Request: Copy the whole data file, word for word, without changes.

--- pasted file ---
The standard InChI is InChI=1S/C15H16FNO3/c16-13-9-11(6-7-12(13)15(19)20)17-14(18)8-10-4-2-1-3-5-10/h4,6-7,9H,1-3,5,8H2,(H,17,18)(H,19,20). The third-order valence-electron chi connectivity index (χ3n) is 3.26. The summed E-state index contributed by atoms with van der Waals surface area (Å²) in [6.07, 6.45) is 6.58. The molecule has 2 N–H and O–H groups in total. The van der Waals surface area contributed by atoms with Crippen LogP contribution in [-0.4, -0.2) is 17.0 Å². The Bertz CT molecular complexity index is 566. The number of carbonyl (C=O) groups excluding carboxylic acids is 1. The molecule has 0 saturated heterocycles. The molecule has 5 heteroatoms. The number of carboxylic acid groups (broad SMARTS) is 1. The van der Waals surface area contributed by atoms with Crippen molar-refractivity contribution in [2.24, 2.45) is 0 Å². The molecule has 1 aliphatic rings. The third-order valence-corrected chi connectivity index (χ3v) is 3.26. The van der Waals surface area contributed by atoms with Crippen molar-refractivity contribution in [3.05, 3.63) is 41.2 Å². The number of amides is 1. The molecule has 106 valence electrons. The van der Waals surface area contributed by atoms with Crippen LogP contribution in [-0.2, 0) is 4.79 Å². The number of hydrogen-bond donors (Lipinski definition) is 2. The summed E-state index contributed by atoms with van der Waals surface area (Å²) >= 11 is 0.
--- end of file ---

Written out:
The standard InChI is InChI=1S/C15H16FNO3/c16-13-9-11(6-7-12(13)15(19)20)17-14(18)8-10-4-2-1-3-5-10/h4,6-7,9H,1-3,5,8H2,(H,17,18)(H,19,20). The third-order valence-electron chi connectivity index (χ3n) is 3.26. The summed E-state index contributed by atoms with van der Waals surface area (Å²) in [6.07, 6.45) is 6.58. The molecule has 2 N–H and O–H groups in total. The van der Waals surface area contributed by atoms with Crippen LogP contribution in [-0.4, -0.2) is 17.0 Å². The Bertz CT molecular complexity index is 566. The number of carbonyl (C=O) groups excluding carboxylic acids is 1. The molecule has 0 saturated heterocycles. The molecule has 5 heteroatoms. The number of carboxylic acid groups (broad SMARTS) is 1. The van der Waals surface area contributed by atoms with Crippen molar-refractivity contribution in [2.24, 2.45) is 0 Å². The molecule has 1 aliphatic rings. The third-order valence-corrected chi connectivity index (χ3v) is 3.26. The van der Waals surface area contributed by atoms with Crippen molar-refractivity contribution in [3.05, 3.63) is 41.2 Å². The number of amides is 1. The molecule has 106 valence electrons. The van der Waals surface area contributed by atoms with Crippen LogP contribution in [-0.2, 0) is 4.79 Å². The number of hydrogen-bond donors (Lipinski definition) is 2. The summed E-state index contributed by atoms with van der Waals surface area (Å²) >= 11 is 0.